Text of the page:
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The Preps : Arcadia's Lindsay Leaning Toward Learning

April 15, 1986|Scott Howard-Cooper

He is another in a long line of baseball prospects from Arcadia High School and another in an even longer line of prospects from high schools around the country faced with a tough decision: Cash or college.

Tim Lindsay, a 6-foot-4, 195-pound right-hander, is the top pitcher on one of the top teams in Southern California and last week he signed a letter of intent with UCLA. With a 5-0 record, two saves and an earned-run average of less than 1.00, he also figures to get some interest from the pros when the baseball draft is held during the first week of June.

Lindsay, however, is sold, for the most part, on college. Arcadia Coach John Meiers pointed out that everyone has a price, but Lindsay apparently has set his high enough that he doesn't plan to be swayed away from the Bruins when the time comes for a final decision.

"If someone offers me a lot of money, yeah, I'd be unsure what to do," he said Monday. "But I don't think they'll be giving many people that kind of money out of high school."

What kind is that kind?

Lindsay said that more than $100,000 could make it worth his while to leave family, friends and Southern California, not to mention a free education at a major university, for the far-away land of some rookie league.

Of course, being content comes easy with the type of season he is having. After finishing 1985 with a 3-2 record and a 2.30 earned-run average, he has been unbeatable this season for the No. 5 team in the Southern Section 4-A poll, pitching at a school that counts Steve Kemp, Bruce Bochte and Dave Hostetler among its alumni.

Saturday, he pitched two innings of no-hit relief to save the championship game of the El Segundo tournament, one of the best in Southern California, for starter Mark Juas. That gave Juas, also a senior, a 5-1 record, and he or Lindsay will be pitching for the Apaches in today's 3 p.m. game at Hoover of Glendale. Arcadia has a 14-3 overall record and and a 7-0 mark in the Pacific League.

"(Lindsay) has good control and a big league curveball," Meiers said. "He's very similar at this stage to a guy named Mike Witt. Witt (pitching for Anaheim Servite) beat us in 1978 at Anaheim Stadium for the CIF championship. That's how I remember him. Not overpowering, but a good curveball. And both are big, tall right-handers."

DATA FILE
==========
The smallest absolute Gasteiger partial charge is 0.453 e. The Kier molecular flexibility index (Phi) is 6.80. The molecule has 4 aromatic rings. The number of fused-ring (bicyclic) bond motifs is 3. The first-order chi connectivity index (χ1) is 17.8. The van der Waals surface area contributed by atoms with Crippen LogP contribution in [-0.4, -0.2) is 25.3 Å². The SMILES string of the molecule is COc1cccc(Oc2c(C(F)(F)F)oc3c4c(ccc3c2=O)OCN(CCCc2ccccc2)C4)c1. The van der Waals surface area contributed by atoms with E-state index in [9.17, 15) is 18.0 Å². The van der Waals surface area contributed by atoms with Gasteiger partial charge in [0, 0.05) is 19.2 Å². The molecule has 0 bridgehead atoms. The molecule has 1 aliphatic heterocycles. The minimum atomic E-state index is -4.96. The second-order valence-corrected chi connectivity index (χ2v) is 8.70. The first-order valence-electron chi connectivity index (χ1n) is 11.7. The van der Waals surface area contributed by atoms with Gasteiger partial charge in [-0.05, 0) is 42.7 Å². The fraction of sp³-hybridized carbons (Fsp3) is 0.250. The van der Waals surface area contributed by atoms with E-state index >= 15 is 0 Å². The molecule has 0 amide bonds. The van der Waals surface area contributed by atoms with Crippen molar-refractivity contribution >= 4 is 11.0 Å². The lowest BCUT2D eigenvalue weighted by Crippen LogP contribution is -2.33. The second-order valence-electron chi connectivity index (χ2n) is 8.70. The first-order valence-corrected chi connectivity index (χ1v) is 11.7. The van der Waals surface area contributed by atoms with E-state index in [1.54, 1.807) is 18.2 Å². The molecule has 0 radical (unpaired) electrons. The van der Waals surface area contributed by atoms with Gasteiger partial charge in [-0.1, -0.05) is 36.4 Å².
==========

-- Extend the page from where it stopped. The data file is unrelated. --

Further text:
T time: The National Federation's Basketball Rules Committee has made two additions to the controversial 10-5 rule, which requires coaches to remain seated on the bench during play or be hit with a technical foul.

Beginning next season, "coaches may rise from the bench to acknowledge a replaced player. This would occur normally at the end of the game when a coach rises to shake the hand of a starter who has been withdrawn from the game."

A coach also will be able to confer with officials at the scorer's table regarding an error in timing, possession or scoring, but if an error is not prevented or corrected, the team will be charged with a timeout.

Opinion: A referee who needs the 10-5 rule to maintain control of a high school game should not be on the court in the first place. Besides, the rule is enforced with varying degrees and too often a coach does not know what to expect. At least some have learned to expect surprises.

During the final week of the season, for instance, Gary McKnight of Santa Ana Mater Dei stomped out near midcourt to yell at an official in the Southern Regional championship game at the Sports Arena, but he was not penalized. Mike Lowe of Hacienda Heights Wilson, on the other hand, was silent and leaning on one knee directly in front of his chair during the State Division II game in Oakland and was whistled for a technical.

"If (the referee) is that much tuned in to what I'm doing on the bench, then he's not watching much of the game," Lowe said.

Dean Smith, a man who disdains media coverage and negative pressures that surround college basketball recruiting, might not care, but respected talent evaluator Bob Gibbons has ranked Smith's North Carolina Tar Heels No. 1 in this year's recruiting derby.

With all but a few of the major prospects committed, Gibbons, who publishes All Star Sports in Lenoir, N.C., has Syracuse second, followed by Illinois, Michigan and Kansas for the top five. UCLA, which signed three California prospects in November is among the top 12.

Those rankings could change when forward Stacey Augmon of Pasadena Muir makes his decision. Augmon is said to still be considering Nevada Las Vegas and Kansas, and the Jayhawks could move past Michigan if they get him, Gibbons said.

Jerry Tarkanian of UNLV and Larry Brown of Kansas were among the many college coaches who watched the City beat Augmon and the Southern Section, 98-96, in an all-star game Sunday night at Cal State Long Beach.

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